Most churches however find it difficult to recruit just one volunteer to operate a camera let alone two. Furthermore, focusing at 6.7” DoF (as in my example above) is well beyond the skill level of most church volunteers even given a second separate person dedicated to only operating the focus barrel on the lens.
So then what do many churches do if using large sensor cameras for live multi-camera production?
Answer: they stop down the aperture to deepen the DoF. For example at F8 the same super35mm sensor camera (at the same distance, FoV, etc.) will achieve a 13.5” depth of field – still difficult – but more manageable for the operator(s) than 6.7” DoF.
That’s better, however in doing so they’ve made their image substantially underexposed (darker) due to cutting the amount of light getting to the camera’s imager by half, and then by half again! The net result of stopping down in this way is that you will need to either (a) light the stage at 200% higher illumination levels than you would at F4, or (b) you will need to add gain/ISO which increases noise (degrades the image), or (c) you will need to reduce shutter (if you had any dialed in to begin which in my hypothetical example above, there was none), which then may potentially cause motion artifacts and will certainly impact the cinematic aesthetic – the primary justification many cite for shooting with a large sensor camera in the first place.
Most churches can produce only so many lumens on stage to achieve the illumination levels required from stopping down. If the stage light levels increase 200%, projection may also need to become brighter, as may house lighting, to balance the total scene. So then one may rightly ask, why accept a 200% lighting (or noise, or motion aesthetic) penalty just to achieve a meager < 14” DoF, all caused by the decision to shoot with a larger sensor camera?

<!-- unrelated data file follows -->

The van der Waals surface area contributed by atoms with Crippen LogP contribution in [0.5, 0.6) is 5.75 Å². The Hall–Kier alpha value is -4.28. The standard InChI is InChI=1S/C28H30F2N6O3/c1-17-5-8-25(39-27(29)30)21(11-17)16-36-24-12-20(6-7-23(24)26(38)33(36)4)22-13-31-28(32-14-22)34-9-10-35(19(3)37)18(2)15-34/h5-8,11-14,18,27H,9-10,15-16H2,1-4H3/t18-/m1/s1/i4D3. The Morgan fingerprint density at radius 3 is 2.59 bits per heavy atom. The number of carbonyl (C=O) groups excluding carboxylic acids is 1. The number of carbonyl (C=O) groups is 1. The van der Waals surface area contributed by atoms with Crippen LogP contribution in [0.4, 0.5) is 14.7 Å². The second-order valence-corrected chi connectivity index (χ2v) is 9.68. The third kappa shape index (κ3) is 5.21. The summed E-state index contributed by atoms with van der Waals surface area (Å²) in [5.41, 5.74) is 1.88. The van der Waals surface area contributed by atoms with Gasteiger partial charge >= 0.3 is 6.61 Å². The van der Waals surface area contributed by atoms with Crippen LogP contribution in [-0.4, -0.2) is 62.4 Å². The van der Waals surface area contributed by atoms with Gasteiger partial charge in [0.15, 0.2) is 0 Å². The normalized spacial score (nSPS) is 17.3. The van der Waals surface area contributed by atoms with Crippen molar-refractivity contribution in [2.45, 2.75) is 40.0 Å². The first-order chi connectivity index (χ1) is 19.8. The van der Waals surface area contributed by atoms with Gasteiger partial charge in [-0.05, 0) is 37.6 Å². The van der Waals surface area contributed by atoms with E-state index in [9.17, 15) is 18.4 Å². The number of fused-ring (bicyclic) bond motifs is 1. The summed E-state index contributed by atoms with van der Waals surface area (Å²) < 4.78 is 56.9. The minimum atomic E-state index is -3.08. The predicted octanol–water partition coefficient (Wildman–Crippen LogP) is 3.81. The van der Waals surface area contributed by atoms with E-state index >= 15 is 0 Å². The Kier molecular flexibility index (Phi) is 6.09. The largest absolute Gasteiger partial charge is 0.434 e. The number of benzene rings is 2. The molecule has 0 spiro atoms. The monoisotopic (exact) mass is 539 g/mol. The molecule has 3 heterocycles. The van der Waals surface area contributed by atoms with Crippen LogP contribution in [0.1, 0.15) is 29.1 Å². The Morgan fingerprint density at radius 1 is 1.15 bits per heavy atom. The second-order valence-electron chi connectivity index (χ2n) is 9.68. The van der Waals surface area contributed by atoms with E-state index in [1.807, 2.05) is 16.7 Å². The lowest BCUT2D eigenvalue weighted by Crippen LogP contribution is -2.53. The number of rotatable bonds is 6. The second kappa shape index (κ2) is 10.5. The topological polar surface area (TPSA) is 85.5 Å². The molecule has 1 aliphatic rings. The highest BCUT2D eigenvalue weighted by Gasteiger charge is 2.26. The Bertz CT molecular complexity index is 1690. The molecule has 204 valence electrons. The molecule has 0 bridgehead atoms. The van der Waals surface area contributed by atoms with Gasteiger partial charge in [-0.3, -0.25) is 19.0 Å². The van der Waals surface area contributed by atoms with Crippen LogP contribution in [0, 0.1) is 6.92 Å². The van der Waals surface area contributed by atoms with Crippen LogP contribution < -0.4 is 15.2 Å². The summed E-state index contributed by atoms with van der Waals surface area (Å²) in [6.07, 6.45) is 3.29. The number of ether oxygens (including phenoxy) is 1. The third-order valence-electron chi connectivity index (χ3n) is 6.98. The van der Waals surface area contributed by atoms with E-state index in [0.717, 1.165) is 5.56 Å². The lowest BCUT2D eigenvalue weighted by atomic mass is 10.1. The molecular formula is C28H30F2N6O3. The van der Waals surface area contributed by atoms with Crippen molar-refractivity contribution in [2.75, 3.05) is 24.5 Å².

For comparison purposes, with the same exact shooting details as that above including distance between the camera and talent, lower stage lighting levels, field of view and aperture (f/4), a 1/2” sensor camera will produce a depth of field of almost thirty inches! Even a 2/3″ camera would achieve a twenty inch DoF. Both of these would be manageable for the average volunteer camera operator while still being shallow enough that the background set in the scene may be slightly out of focus directing the viewers attention to the preacher/presenter who is continually in sharp focus.
Availability of Cost Effective Long Focal Length Lenses:
As discussed, the large sensor format was originally created for content that is scripted. On these (feature films, shorts, commercials) the camera is generally much closer in distance to talent than the average church which prefers to put cameras in the back of the house as not to impede sight-lines for the congregation. It is often difficult to find cost effective lenses with adequate long focal lengths to achieve tighter fields of view for use in live church service environments.
For many churches looking for cameras for live multi-camera production, streaming, Imag; a tight-follow camera at 50’ (or more) from talent is now quite common. However to achieve a MCU (medium close up) with a super35mm camera at this distance will require a whopping >420mm lens!!! The majority of PL mount digital cinema zoom lenses max-out at about 290mm focal length and even then can cost upwards of $75,000 USD! There are some greater than 290mm focal length PL mount zoom lenses manufactured, however costs increase dramatically even over that described.
One option sometimes employed at churches with large sensor cameras is to opt instead for still photography lenses, however none of these have adjustable back focus which means they cannot track (meaning, stay in) focus during a zoom or a truck move. Each time a still photography lens focuses, that focus is accurate for only one focal length. Additionally, still photography lenses have innate design limitations which cause them to be less than easy or inexpensive to accommodate professional rear operator zoom/focus controls to.